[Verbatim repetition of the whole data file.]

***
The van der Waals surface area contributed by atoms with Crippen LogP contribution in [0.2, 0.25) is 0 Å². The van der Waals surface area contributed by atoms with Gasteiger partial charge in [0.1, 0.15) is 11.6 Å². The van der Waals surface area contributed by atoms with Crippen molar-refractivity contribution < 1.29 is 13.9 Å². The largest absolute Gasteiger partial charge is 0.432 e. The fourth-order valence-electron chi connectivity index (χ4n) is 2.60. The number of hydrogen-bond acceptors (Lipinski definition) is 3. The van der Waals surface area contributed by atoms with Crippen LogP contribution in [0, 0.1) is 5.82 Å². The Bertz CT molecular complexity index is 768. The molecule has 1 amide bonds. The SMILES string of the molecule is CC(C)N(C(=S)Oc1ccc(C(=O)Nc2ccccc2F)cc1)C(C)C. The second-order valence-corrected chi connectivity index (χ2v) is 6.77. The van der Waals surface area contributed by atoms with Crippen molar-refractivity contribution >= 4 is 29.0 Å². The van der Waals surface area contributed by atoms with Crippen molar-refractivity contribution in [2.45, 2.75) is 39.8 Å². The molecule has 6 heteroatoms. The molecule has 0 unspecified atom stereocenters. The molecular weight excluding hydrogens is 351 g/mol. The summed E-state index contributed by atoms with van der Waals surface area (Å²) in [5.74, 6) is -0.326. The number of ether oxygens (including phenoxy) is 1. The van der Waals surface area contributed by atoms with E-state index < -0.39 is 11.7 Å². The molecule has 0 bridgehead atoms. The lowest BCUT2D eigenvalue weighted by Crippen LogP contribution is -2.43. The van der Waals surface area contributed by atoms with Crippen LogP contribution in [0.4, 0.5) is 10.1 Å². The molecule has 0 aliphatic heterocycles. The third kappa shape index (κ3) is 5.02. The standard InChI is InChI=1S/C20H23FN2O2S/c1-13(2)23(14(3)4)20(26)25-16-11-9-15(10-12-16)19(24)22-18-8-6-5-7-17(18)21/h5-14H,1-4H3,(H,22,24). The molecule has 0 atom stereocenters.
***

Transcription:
The van der Waals surface area contributed by atoms with Crippen LogP contribution in [0.2, 0.25) is 0 Å². The van der Waals surface area contributed by atoms with Gasteiger partial charge in [0.1, 0.15) is 11.6 Å². The van der Waals surface area contributed by atoms with Crippen molar-refractivity contribution < 1.29 is 13.9 Å². The largest absolute Gasteiger partial charge is 0.432 e. The fourth-order valence-electron chi connectivity index (χ4n) is 2.60. The number of hydrogen-bond acceptors (Lipinski definition) is 3. The van der Waals surface area contributed by atoms with Crippen LogP contribution in [0, 0.1) is 5.82 Å². The Bertz CT molecular complexity index is 768. The molecule has 1 amide bonds. The SMILES string of the molecule is CC(C)N(C(=S)Oc1ccc(C(=O)Nc2ccccc2F)cc1)C(C)C. The second-order valence-corrected chi connectivity index (χ2v) is 6.77. The van der Waals surface area contributed by atoms with Crippen molar-refractivity contribution >= 4 is 29.0 Å². The van der Waals surface area contributed by atoms with Crippen molar-refractivity contribution in [2.45, 2.75) is 39.8 Å². The molecule has 6 heteroatoms. The molecule has 0 unspecified atom stereocenters. The molecular weight excluding hydrogens is 351 g/mol. The summed E-state index contributed by atoms with van der Waals surface area (Å²) in [5.74, 6) is -0.326. The number of ether oxygens (including phenoxy) is 1. The van der Waals surface area contributed by atoms with E-state index < -0.39 is 11.7 Å². The molecule has 0 bridgehead atoms. The lowest BCUT2D eigenvalue weighted by Crippen LogP contribution is -2.43. The van der Waals surface area contributed by atoms with Crippen LogP contribution in [0.4, 0.5) is 10.1 Å². The molecule has 0 aliphatic heterocycles. The third kappa shape index (κ3) is 5.02. The standard InChI is InChI=1S/C20H23FN2O2S/c1-13(2)23(14(3)4)20(26)25-16-11-9-15(10-12-16)19(24)22-18-8-6-5-7-17(18)21/h5-14H,1-4H3,(H,22,24). The molecule has 0 atom stereocenters.